It occurs to me sometimes that everything we think we know about ourselves is only fiction. There’s no such thing as the past or the future: they don’t really exist – in the proper, physical sense that a cat exists, or a dog. We live in this ever-changing, single moment. If I want to claim that a particular object is red, then I can point to that object. The evidence is there in front of me. But if I want to claim that it was once red – when I saw it last – there’s no physical evidence at all beyond the way the memory of me seeing it is wired up in my brain. It’s just a story I remember about the way things were. That’s the only evidence there is.
The past is all fiction. It only exists in the form of hundreds of thousands of differing narratives wired into hundreds of thousands of different heads. The stories overlap, and sometimes they contradict each other, and when that happens we tend to pick the stories which appeal to us most.
My grandmother was a religious woman and she always used to say that we were put on this Earth to do the best that we could. To make it a better place. I don’t know about that; I’m more material than she was, and less confident that anything has any real value at all. I think that it’s all just words on a page that nobody’s actually reading. But what it seems to me is this: while we’re here, what we try to do is star in as many stories as possible. That’s what being important and influential really means. It’s nothing more than binding yourself into as many narratives as possible, in as many people’s minds. And when you die, all it means is that your stories are over: you’re finished with writing them, and now it’s just a matter of whether anybody reads them and remembers you.
When I woke up, the hotel room was dark and I felt disorientated. Something was wrong. It wasn’t the light: I remembered turning it out, half-asleep, when it became obvious I was dozing off. And it wasn’t the dream I was having either, which had been cut short. It was the door.
A creak of floorboards.
Fuck – the door was open.
I swung myself upright and pulled the gun up from the side of my leg. A figure, which had been creeping into the room from the bright hallway beyond, stopped moving immediately, and then moved its hands up slowly.
I clicked off the safety catch and said:
‘What the fuck are you doing?’
‘Easy.’ It was the guy from the counter downstairs. ‘Don’t shoot.’
‘What the fuck are you doing?’ I said again.
The silhouette shrugged.
‘I heard a gunshot. It sounded like it came from in here.’
I frowned to myself in the dark. From what I could remember I’d been dreaming about gunfire – I remembered loud shots and bright lights. I’d been in a front room, watching a television.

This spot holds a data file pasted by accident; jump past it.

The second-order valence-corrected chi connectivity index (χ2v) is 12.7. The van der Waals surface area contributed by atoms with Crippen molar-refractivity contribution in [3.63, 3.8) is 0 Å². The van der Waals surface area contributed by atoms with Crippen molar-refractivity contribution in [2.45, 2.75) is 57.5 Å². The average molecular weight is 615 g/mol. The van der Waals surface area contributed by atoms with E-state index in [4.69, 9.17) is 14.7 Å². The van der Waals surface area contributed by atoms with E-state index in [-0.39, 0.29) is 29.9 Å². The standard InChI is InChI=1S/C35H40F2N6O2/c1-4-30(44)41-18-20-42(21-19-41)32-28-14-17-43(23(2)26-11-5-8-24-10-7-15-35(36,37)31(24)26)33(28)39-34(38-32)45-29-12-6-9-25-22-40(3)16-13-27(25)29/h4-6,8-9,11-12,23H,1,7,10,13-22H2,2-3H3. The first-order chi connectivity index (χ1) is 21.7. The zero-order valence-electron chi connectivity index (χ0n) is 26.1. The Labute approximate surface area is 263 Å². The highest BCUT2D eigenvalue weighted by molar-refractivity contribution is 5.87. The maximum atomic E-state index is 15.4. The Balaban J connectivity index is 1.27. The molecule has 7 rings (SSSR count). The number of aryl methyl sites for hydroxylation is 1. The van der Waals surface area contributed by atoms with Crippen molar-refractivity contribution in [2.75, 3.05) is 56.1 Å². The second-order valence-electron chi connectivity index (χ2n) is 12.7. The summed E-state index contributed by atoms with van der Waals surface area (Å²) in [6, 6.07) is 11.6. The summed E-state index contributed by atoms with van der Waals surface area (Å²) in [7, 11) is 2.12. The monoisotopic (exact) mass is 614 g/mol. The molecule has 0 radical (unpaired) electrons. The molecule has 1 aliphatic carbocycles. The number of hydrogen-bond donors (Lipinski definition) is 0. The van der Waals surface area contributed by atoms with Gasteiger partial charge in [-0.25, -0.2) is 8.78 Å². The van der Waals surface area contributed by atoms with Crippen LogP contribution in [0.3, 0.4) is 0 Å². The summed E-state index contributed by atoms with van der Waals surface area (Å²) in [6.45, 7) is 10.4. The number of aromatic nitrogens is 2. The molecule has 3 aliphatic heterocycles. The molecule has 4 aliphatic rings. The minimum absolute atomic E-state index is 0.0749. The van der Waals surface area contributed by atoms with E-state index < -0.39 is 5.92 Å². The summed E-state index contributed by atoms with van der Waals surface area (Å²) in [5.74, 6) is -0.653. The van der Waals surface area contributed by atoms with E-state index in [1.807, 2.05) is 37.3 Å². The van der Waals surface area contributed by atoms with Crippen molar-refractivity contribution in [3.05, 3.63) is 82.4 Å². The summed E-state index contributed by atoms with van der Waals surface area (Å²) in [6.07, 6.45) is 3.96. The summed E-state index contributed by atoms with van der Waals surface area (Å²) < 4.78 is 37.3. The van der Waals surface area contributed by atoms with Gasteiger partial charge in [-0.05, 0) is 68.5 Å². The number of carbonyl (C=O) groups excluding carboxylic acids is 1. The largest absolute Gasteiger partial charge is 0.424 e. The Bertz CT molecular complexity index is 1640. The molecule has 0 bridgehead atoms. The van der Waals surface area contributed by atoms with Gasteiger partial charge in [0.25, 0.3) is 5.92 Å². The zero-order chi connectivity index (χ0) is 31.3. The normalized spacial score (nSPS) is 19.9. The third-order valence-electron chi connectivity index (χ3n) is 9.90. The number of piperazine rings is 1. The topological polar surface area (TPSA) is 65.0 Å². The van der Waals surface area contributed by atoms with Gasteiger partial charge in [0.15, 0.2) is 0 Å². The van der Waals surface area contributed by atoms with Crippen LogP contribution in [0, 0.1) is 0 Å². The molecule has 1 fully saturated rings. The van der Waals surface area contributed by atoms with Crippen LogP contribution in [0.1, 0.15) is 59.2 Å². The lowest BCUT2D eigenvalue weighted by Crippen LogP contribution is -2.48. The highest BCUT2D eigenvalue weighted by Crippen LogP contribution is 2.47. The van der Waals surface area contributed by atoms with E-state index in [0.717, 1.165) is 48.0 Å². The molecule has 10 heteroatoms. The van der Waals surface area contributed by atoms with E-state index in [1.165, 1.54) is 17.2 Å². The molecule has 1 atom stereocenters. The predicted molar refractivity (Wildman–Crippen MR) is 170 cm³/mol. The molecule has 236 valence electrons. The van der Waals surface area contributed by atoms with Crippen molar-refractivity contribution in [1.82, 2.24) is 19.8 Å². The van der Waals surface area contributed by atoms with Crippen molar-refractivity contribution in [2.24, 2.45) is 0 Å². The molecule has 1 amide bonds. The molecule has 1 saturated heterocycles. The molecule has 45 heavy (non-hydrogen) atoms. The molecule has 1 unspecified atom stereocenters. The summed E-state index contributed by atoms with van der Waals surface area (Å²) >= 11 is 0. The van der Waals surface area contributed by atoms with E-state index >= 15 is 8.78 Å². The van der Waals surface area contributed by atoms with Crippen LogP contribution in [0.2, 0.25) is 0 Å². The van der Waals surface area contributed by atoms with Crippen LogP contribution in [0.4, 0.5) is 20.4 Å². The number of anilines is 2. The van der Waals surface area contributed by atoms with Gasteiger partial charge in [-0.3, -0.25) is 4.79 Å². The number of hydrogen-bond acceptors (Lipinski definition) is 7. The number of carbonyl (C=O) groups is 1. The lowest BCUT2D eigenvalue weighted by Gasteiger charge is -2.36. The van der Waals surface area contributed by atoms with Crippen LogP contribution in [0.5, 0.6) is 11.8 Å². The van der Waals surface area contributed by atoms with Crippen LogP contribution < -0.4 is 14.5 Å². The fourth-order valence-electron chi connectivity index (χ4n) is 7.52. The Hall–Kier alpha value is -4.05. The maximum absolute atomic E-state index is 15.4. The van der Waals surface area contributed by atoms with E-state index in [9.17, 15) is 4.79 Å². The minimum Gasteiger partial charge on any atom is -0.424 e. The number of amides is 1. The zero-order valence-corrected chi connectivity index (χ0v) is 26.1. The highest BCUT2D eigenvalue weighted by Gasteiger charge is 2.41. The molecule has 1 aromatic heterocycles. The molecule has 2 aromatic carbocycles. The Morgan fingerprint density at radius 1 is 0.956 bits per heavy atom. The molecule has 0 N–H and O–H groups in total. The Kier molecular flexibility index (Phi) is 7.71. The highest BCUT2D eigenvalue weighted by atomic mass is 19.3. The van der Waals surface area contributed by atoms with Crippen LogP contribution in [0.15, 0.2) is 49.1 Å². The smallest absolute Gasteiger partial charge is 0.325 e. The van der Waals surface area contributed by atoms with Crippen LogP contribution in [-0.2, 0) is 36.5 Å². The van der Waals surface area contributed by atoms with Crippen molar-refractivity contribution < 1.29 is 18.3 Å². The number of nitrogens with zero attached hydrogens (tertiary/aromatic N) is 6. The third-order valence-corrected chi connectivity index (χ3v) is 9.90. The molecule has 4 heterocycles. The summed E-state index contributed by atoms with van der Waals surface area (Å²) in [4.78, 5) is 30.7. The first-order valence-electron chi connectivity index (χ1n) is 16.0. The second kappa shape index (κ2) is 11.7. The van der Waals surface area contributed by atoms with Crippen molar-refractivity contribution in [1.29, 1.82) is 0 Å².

‘I knocked, but there was no answer.’ He shrugged again, sounding more confident now. Obviously deciding that I wasn’t going to shoot him, he turned away and moved back into the doorway.
‘Got to look out for myself.’
‘Right,’ I said, as he closed the door.
The darkness felt uncomfortable, so I switched on the light and rubbed the bad dream from my eyes. The memory of it was fading, and I couldn’t remember too much of what had happened in it. But I knew that, just before I’d jerked awake, I’d been a young boy, sitting in an armchair in a dark front room. I was watching a pale blue television, which was flashing and banging away in the corner, but I didn’t like what I was seeing at all: it was pictures and sounds of people being hurt by somebody. I knew that there were other people in the room who were watching me for my reaction, and so I wasn’t allowed to look away from the screen. These other people were just vague, dark shapes in the other chairs; I couldn’t make them out, or even tell which one was speaking to me. But I remember asking:
‘Why is he doing that?’
One of them said, ‘Because if he didn’t, there wouldn’t be a story.’
I found it too frustrating. ‘That’s a stupid answer.’
The same voice: ‘It’s the only reason anyone does anything.’
And then the guy from downstairs had disturbed me.
I didn’t want to go back to sleep, so I sat on the edge of the bed for a minute, feeling sick. Whenever Amy used to wake me up in the night with one of her bad dreams, it felt like this: a kind of awful, sleepy nausea. It always passed, but never quickly. Now, as I waited to feel better, I saw that there was a screwed up ball of paper on the floor in front of me. I put down the gun and picked it up, unfolding it carefully.
Thirty names. Thirty addresses.
I put the paper down on top of the gun and held my head in my hands.
Five minutes later, I went down to the shared bathroom at the far end of the hall, with the gun tucked into my trousers. The whole room seemed strangely sterile: walls of white porcelain; garish lights overhead; and water everywhere – hanging in clean beads on the wall tiles and mixed into muddy footprints on the floor. I ran some into a sink the width and depth of a small well and splashed my face a few times, and then leaned on the edge, inspecting myself in the mirror.
I looked normal: a little tired and rough around the edges, but still me. My standard face. Neither good nor bad looking, neither smiling nor frowning – just weathered and slightly beaten, but not as much as I’d expected. I was my normal tune, played in a minor key. Water dripped down my cheeks and I saw my eyes watching it. Looked back up, only to catch them doing the same.
The choice was made easier by the fact that I didn’t actually want to kill myself tonight. It felt too soon, somehow. I had a deep, aching pain inside me whenever I thought about Amy, but at the same time I felt like if I died tonight I would have missed something. There was also the small matter of cowardice; I’d be able to do it, I thought, but it would probably be easier if I surprised myself.
So, the choice was made: I wasn’t going to kill myself here in this shithole.
Three men dead in the last forty-eight hours, all by my hand. Suddenly, that didn’t seem so bad. I figured I could give myself another week, check out the names on the list, and maybe add one or two more to that tally.